The Allen Memorial Art Museum (AMAM) seeks to endow an art conservation fund in memory of Charles P. Parkhurst (OC ’38). Throughout his career, the preservation and study of high quality works of art was always at the forefront of Mr. Parkhurst’s efforts. As a tribute, the AMAM wishes to endow its first art conservation fund to care for works of art in the AMAM’s permanent collection. The Parkhurst Fund will provide a consistent base of funding to help the museum support the preservation of original works of art.
Please contact the Office of the Director at 440-775-8665 to contribute to the Charles Parkhurst Art Conservation Fund. Your donation is greatly appreciated.
Charles P. Parkhurst, a distinguished art historian, museum director and seminal figure in the history of Oberlin College’s Allen Memorial Art Museum, died June 25, 2008 at his home in Amherst, Massachusetts. He was 95.
Born in Columbus, Ohio, Mr. Parkhurst attended grammar school and high school in Oberlin and earned his MA in art history from Oberlin College in 1938, studying under the legendary Clarence Ward. At Mr. Ward’s urging, Mr. Parkhurst went on to earn his MFA at Princeton University in 1941. During World War II, Mr. Parkhurst served as one of the “Monuments Men,” a team of art historians and curators tasked with tracking down works of art lost or stolen during the war. Mr. Parkhurst was awarded the Chevalier de la Légion d’Honneur by the French government for his work in restoring French art to its rightful owners.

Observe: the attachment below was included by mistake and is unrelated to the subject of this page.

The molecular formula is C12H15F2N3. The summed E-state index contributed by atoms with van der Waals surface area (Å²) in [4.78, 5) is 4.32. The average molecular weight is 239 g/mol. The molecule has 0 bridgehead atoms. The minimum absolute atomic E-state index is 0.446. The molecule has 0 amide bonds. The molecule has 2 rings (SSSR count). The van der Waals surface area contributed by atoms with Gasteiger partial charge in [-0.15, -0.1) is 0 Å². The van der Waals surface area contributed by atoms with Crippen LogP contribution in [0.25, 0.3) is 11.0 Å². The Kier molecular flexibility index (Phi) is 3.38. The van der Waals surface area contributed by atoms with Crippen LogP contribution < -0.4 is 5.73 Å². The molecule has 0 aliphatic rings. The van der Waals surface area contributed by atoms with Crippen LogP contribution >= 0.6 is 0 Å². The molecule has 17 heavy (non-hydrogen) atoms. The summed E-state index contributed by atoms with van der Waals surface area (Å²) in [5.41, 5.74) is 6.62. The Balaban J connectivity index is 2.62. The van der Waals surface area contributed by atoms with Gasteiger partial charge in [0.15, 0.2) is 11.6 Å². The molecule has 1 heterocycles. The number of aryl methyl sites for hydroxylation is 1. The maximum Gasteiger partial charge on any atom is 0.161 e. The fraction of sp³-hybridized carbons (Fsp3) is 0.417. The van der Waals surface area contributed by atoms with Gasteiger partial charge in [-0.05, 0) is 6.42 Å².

In 1949, Mr. Parkhurst became head of Oberlin’s Department of Art and Professor of the History and Appreciation of Art, as well as director of the AMAM. He held those posts until 1962. Many of the AMAM’s most renowned paintings and sculpture were acquired during Mr. Parkhurst’s tenure as director. He is still widely remembered for recommending the purchase of the AMAM’s undoubted masterpiece, the Hendrick ter Brugghen painting, St. Sebastian Tended by Irene.
While at Oberlin, Mr. Parkhurst also co-founded the Intermuseum Conservation Association (ICA), in 1952, which was located on the Oberlin College campus for decades, before it relocated to Cleveland in 2003. The ICA was the nation’s first non-profit regional art conservation center.In 1962, Mr. Parkhurst became director of the Baltimore Museum of Art, a post he held until 1970. As president of the American Association of Museums from 1966 to 1968, he developed an accreditation system for museums similar to the one used by universities. He was named assistant director and chief curator of the National Gallery of Art in 1970, as the museum prepared to break ground for the construction of its East Building. After retiring from the National Gallery in 1983, Mr. Parkhurst taught and held museum positions at Williams College and Smith College.